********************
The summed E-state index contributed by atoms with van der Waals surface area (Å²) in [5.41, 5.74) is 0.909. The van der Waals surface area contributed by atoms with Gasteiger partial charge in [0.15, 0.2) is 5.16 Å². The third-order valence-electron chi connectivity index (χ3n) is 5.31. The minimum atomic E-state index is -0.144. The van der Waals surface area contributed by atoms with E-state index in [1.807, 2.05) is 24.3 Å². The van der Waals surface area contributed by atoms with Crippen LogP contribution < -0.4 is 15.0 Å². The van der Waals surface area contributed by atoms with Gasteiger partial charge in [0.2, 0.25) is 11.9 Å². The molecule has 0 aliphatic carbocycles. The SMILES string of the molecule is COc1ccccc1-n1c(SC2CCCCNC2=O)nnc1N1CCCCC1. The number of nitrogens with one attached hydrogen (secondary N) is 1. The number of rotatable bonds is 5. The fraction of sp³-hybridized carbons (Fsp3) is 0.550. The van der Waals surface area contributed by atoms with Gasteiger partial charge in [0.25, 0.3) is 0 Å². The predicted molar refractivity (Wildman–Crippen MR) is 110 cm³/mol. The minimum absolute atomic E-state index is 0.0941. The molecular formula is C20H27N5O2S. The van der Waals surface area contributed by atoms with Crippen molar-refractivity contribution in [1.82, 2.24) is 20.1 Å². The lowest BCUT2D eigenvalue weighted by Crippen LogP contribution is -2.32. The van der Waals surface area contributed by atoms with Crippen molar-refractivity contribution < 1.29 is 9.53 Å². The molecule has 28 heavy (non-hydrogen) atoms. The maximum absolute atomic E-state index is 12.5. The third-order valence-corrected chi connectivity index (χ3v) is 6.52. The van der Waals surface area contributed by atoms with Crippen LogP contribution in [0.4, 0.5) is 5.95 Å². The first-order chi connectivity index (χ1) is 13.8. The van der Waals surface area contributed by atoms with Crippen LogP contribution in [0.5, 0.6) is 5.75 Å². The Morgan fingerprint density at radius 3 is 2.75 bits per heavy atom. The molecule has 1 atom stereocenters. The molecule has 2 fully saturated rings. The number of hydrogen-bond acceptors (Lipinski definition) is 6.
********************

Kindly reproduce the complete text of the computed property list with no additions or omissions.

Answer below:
The summed E-state index contributed by atoms with van der Waals surface area (Å²) in [5.41, 5.74) is 0.909. The van der Waals surface area contributed by atoms with Gasteiger partial charge in [0.15, 0.2) is 5.16 Å². The third-order valence-electron chi connectivity index (χ3n) is 5.31. The minimum atomic E-state index is -0.144. The van der Waals surface area contributed by atoms with E-state index in [1.807, 2.05) is 24.3 Å². The van der Waals surface area contributed by atoms with Crippen LogP contribution < -0.4 is 15.0 Å². The van der Waals surface area contributed by atoms with Gasteiger partial charge in [0.2, 0.25) is 11.9 Å². The molecule has 0 aliphatic carbocycles. The SMILES string of the molecule is COc1ccccc1-n1c(SC2CCCCNC2=O)nnc1N1CCCCC1. The number of nitrogens with one attached hydrogen (secondary N) is 1. The number of rotatable bonds is 5. The fraction of sp³-hybridized carbons (Fsp3) is 0.550. The van der Waals surface area contributed by atoms with Gasteiger partial charge in [0.25, 0.3) is 0 Å². The predicted molar refractivity (Wildman–Crippen MR) is 110 cm³/mol. The minimum absolute atomic E-state index is 0.0941. The molecular formula is C20H27N5O2S. The van der Waals surface area contributed by atoms with Crippen molar-refractivity contribution in [1.82, 2.24) is 20.1 Å². The lowest BCUT2D eigenvalue weighted by Crippen LogP contribution is -2.32. The van der Waals surface area contributed by atoms with Crippen molar-refractivity contribution < 1.29 is 9.53 Å². The molecule has 28 heavy (non-hydrogen) atoms. The maximum absolute atomic E-state index is 12.5. The third-order valence-corrected chi connectivity index (χ3v) is 6.52. The van der Waals surface area contributed by atoms with Crippen LogP contribution in [0.4, 0.5) is 5.95 Å². The first-order chi connectivity index (χ1) is 13.8. The van der Waals surface area contributed by atoms with Crippen LogP contribution in [0.5, 0.6) is 5.75 Å². The Morgan fingerprint density at radius 3 is 2.75 bits per heavy atom. The molecule has 1 atom stereocenters. The molecule has 2 fully saturated rings. The number of hydrogen-bond acceptors (Lipinski definition) is 6.